What Is Code Ownership?
TL;DR - Code ownership is a model used by teams of all sizes to ensure code quality is high, critical areas of code are protected, and power many automations; including requesting pull request reviewers from code owners. There are two fundamental approaches to code ownership; individual (1 or more engineers per file / directory) and collective (team(s) per file / directory).
Code ownership is a model in which a developer or team of developers are responsible for a specific piece of code within a software project. These developers are called code owners. The exact responsibilities of a code owner largely depend on the code ownership model (strong, weak, or collective), but overall, code owners are responsible for maintaining the code’s structure and quality.
Code ownership helps organize and manage responsibilities, making sure that everyone in the team has a clear understanding of who is responsible for maintaining the quality and functionality of a particular piece of code. This could be anything: from testing, maintenance of the source code, or fixing bugs. Put simply, a developer or team of developers (code owners) that are responsible for a piece of code (in a codebase) must make sure that the code is well-designed, bug-free, and of high-quality.
Code owners are also expected to respond to bug reports, requests for new features, and approving pull-requests. They are also usually the people to reach out to for any questions or issues related to the code they own. This process is known as code review.
The code ownership models are implemented widely because it helps with collaboration (if used efficiently). Please note: when we say 'code owner' below we are referring to all models; including individual and collective (teams).
Benefits of code ownership
Some benefits of implementing code ownership models are:
- Better accountability: It is easier to identify and address issues to the right person, since there is a clear code owner. Knowing who the code owner is helps avoid the cat-and-mouse chase that frequently happens within teams. People needing help can go directly to the code owner instead of wasting time asking other team members who the code owner is.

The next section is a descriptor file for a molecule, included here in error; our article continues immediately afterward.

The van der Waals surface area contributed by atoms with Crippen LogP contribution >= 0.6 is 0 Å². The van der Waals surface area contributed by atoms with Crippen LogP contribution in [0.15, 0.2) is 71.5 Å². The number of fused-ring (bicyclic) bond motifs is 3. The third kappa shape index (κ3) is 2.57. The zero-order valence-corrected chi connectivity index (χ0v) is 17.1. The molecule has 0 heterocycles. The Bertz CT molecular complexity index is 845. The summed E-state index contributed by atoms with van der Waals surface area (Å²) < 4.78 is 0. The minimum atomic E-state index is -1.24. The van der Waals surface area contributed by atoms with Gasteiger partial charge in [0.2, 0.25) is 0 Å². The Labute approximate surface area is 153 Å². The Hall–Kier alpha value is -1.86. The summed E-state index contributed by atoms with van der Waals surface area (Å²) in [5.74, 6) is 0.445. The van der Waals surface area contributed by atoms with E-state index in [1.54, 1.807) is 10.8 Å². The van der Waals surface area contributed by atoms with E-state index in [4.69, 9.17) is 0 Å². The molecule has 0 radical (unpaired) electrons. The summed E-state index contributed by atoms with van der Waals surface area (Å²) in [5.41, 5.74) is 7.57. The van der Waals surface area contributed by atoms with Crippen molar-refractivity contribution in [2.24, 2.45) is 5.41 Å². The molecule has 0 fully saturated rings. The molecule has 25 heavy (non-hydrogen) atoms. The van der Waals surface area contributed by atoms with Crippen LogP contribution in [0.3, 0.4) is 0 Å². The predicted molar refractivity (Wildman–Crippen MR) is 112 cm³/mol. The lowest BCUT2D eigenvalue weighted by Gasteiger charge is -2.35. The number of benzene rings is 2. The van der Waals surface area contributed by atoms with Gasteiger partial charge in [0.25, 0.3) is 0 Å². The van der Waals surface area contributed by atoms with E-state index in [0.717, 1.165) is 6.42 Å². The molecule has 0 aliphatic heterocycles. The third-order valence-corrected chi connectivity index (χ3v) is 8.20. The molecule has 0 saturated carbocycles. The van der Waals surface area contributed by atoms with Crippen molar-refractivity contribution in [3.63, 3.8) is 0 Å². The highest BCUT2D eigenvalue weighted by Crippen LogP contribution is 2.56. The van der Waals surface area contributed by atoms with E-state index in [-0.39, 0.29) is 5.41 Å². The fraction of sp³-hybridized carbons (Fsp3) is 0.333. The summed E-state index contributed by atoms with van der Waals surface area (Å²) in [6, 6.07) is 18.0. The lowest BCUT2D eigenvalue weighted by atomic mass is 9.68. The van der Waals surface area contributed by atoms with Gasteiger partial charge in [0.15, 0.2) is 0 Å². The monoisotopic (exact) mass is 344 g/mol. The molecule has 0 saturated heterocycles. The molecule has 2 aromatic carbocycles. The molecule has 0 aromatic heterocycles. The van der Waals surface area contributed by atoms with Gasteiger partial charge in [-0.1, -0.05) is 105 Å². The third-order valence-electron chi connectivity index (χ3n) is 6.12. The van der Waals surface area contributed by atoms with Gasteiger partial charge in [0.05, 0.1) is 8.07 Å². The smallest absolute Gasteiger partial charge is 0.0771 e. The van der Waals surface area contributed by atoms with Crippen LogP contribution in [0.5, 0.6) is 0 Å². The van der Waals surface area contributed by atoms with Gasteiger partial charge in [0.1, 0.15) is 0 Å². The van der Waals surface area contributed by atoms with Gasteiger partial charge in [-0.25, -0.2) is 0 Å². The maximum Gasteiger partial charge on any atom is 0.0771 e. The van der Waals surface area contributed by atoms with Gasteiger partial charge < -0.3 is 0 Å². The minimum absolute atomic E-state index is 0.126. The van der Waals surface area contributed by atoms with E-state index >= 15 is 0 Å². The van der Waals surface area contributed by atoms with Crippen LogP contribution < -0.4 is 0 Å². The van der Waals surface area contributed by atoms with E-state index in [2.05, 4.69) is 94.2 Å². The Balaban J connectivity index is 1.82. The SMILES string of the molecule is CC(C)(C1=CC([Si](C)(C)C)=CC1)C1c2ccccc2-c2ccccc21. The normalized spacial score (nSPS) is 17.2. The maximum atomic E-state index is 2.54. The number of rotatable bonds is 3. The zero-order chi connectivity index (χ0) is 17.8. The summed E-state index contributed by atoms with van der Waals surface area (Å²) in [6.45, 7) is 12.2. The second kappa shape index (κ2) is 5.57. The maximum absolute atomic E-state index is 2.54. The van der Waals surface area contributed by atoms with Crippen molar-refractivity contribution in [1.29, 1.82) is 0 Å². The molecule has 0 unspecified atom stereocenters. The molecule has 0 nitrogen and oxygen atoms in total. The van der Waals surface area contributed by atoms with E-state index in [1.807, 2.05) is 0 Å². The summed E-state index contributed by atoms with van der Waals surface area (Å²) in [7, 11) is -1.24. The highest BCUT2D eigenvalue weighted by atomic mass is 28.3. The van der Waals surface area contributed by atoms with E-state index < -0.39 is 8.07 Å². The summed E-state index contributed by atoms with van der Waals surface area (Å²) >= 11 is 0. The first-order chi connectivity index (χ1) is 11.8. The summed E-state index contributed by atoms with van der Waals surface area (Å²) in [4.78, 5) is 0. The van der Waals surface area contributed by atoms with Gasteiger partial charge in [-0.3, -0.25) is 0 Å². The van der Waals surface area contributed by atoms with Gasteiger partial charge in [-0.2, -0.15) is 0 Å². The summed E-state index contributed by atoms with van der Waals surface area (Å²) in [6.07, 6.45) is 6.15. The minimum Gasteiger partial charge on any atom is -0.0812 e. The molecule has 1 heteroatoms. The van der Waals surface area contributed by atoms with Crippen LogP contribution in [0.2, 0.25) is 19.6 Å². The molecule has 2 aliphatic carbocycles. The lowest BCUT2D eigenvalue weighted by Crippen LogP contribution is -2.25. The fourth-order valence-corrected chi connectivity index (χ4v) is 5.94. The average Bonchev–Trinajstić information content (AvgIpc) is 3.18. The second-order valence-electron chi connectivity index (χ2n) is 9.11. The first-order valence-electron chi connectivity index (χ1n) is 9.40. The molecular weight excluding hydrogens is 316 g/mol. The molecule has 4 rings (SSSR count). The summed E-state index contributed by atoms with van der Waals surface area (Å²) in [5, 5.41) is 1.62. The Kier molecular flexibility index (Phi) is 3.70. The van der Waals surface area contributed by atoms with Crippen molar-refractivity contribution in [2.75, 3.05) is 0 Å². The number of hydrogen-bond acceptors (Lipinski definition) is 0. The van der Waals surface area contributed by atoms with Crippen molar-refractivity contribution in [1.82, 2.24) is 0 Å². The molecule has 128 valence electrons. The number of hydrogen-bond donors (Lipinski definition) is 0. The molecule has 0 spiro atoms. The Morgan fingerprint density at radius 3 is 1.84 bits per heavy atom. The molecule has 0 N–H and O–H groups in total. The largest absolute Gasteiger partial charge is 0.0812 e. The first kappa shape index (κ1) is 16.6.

- More efficient: Code owners are more likely to be familiar with the code they are managing, thus work more efficiently and make changes quicker than someone who is not familiar with the code. This leads to reductions in pull request cycle time, meaning code makes it to production faster.
- Higher-quality: Code owners are more likely to deliver high-quality code, as developers who are tasked with managing the code are more likely to take pride in the work they do. Additionally, code owners reviewing pull requests leads to increased code quality as proven in an independent study by Microsoft. (A summary here from the CEO of DX)
- Better collaboration: Code ownership encourages collaboration between developers and team members. It also helps developers immediately reach out to the right team member in order to collaborate, especially useful in remote and async work environments.
Code ownership is important and critical in helping organize development teams, especially larger ones, as it helps teams facilitate collaboration and distribute responsibilities.
However, code ownership can have drawbacks. For example, not using the code ownership model that fits your team’s needs may negatively impact their efficiency instead of helping improve it.
Strong code ownership drawbacks
For example, in a strong code ownership model vs collective code ownership, the code owner may be less inclined to seek help or assistance from other members of the team, which results in lack of collaboration and may negatively impact the quality of the code.
Here are some other negative effects of the strong code ownership model:
- Poor code quality: The code owner is the only one maintaining the code; resulting in the code losing its quality over time if they are busy with other tasks or not available at the moment.
- Inefficiency: It can be time consuming to go over the code owner every time a small change is to be made. In other words, it is difficult to make changes to a code base you do not own.
- Stunts growth: A code owner may be resistant to change and new ideas other members of the team bring to the code they own. Thus, stunting growth and evolution of the code base, and the code owner. Developers should be open to learning from their peers.
Although code ownership has its drawbacks, it is great in helping with organization and team efficiency. It is important to research code ownership in order to know what model best fits your team.